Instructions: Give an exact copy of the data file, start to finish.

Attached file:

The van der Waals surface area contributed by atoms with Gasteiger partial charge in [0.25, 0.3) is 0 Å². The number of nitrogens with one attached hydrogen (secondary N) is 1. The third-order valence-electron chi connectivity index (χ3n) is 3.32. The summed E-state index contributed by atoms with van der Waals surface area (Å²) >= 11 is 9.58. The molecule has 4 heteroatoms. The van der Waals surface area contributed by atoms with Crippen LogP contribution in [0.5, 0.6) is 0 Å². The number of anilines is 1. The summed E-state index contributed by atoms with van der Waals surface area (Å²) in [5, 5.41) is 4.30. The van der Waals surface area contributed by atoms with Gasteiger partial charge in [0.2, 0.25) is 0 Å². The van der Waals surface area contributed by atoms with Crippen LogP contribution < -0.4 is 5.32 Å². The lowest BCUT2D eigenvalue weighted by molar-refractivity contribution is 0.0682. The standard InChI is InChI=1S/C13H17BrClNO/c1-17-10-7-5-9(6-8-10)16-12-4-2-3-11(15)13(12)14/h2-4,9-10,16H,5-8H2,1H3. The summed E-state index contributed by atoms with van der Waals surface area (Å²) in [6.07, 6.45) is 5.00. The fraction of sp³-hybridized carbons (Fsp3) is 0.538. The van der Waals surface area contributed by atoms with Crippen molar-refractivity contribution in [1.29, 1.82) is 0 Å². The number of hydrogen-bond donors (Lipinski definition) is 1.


The van der Waals surface area contributed by atoms with Gasteiger partial charge in [0.25, 0.3) is 0 Å². The number of nitrogens with one attached hydrogen (secondary N) is 1. The third-order valence-electron chi connectivity index (χ3n) is 3.32. The summed E-state index contributed by atoms with van der Waals surface area (Å²) >= 11 is 9.58. The molecule has 4 heteroatoms. The van der Waals surface area contributed by atoms with Crippen LogP contribution in [0.5, 0.6) is 0 Å². The number of anilines is 1. The summed E-state index contributed by atoms with van der Waals surface area (Å²) in [5, 5.41) is 4.30. The van der Waals surface area contributed by atoms with Gasteiger partial charge in [0.2, 0.25) is 0 Å². The van der Waals surface area contributed by atoms with Crippen LogP contribution < -0.4 is 5.32 Å². The lowest BCUT2D eigenvalue weighted by molar-refractivity contribution is 0.0682. The standard InChI is InChI=1S/C13H17BrClNO/c1-17-10-7-5-9(6-8-10)16-12-4-2-3-11(15)13(12)14/h2-4,9-10,16H,5-8H2,1H3. The summed E-state index contributed by atoms with van der Waals surface area (Å²) in [6.07, 6.45) is 5.00. The fraction of sp³-hybridized carbons (Fsp3) is 0.538. The van der Waals surface area contributed by atoms with Crippen molar-refractivity contribution in [1.29, 1.82) is 0 Å². The number of hydrogen-bond donors (Lipinski definition) is 1.